So I can’t guarantee you will get your own tales from a Speleologist but I am pretty sure you will find the hike up the hill well worth the effort.

*The Department of Conservation ( DoC ) rate this walk easy. Having done quite a few DoC walks I am not sure this walk had an overall rating of easy. The last 30 minutes are like a goat track, very steep and narrow, clambering over rocks at some points. We walked the track with a 7 and 11 year old but they had recently walked the Tongariro Crossing.

More on our South Island adventures.

Top tips

Don’t expect to find any sign posts to the Rawhiti Caves walk until you are nearly there.

The river at the start of the walk can’t be crossed after heavy rain.

Allow time in the caves as they are quite mesmerising.

 

 

South Island itinerary

Planning a trip can be exciting and daunting. When we planned our South Island trip we first had to decide what we wanted to do in each place and then how long to stay…or did we plan the other way round? Either way we loved our South Island trip and felt like we made the most of every minute.

Day 1 – 5. Starting in Kaiteriteri- 5 nights

  1. First day was recoup and recover time after 2 days driving from Auckland so you may not need this day ( depending on where you drove from ) but it was nice to spend some time relaxing on the stunning beach in Kaiteriteri.
  2. We spent one day walking in Abel Tasman National Park. We wanted to kayak but the kids were too young for the kayak rental company so we caught the water taxi to Anchorage and explored the tracks and beaches in the area including Cleopatra’s Pool.
  3. We also were delighted to find an awesome mountain bike park that we could easily ride to from the campground where we were staying. Plenty of tracks for adults and kids to ride together. Walked around beach and cliff track.
  4. Drove over to Takaka the next day to walk the Grove Scenic Reserve and up to Rawhiti Caves.  In the afternoon more mountain bike riding (we found a lovely local childminder so we could ride without the kids this time ) The “Jaws” track is amazing, hard up but awesome down.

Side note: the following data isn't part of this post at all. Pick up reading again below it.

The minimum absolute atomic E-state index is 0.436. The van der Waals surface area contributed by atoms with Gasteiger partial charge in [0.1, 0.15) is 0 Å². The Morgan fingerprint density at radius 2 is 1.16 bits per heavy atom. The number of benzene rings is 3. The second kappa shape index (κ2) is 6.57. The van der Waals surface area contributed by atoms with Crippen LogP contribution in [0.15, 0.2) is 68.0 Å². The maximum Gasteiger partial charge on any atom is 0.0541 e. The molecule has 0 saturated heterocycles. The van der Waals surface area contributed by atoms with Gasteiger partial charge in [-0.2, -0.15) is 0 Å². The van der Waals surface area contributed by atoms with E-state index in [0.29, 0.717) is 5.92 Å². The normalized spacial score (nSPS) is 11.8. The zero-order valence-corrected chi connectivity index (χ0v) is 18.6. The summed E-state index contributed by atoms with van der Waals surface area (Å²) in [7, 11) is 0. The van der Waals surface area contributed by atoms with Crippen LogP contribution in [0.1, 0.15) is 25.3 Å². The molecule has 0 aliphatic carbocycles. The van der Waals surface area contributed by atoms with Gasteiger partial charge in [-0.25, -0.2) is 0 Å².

In between our adventures we made the most of the long evenings and sat on the beach relaxing.

Day 5 – 7. Westport ( 2 nights, 1 full day )

  1. We arrived in Westport about 5pm after a day of chores in Motueka and a stunning drive through the Buller Gorge. Quickly set up the camper and headed out to Cape Foulwind to see the seal colony. It didn’t disappoint – it was a foul wind and there were lots of seals.
  2. The next day we spent doing some of the most amazing walks I think I did in the South Island but then I do say that about a lot of the walks. Headed north of Westport to Mokihinui to soak up some West Coast beach vibes and check out a 100 year old shipwreck. Then on to the Chasm Creek and Charming Creek Walkways. Both stunning and the scenery is so rugged. Then up to the Denniston Plateau for a peek into what a coal mining town would have been like….tough people, hard work.

Day 7. Westport to Franz Josef

  1. Stopped in at Punakaiki and Shantytown on the way to Franz Josef. Try to visit Punakaiki at high tide to see the full effect of the waves and blowholes but its still spectacular anytime.

Day 7 -9. Franz Josef ( 2 nights, 1 full day )

  1. Rode our mountain bikes from the campground in Franz Josef to the start of the Franz Josef Glacier walk. The walk up the glacier valley to the snout is amazing and gives a great sense of nature’s power. Considered doing another tourist activity but they are pretty expensive here so we relaxed for the afternoon.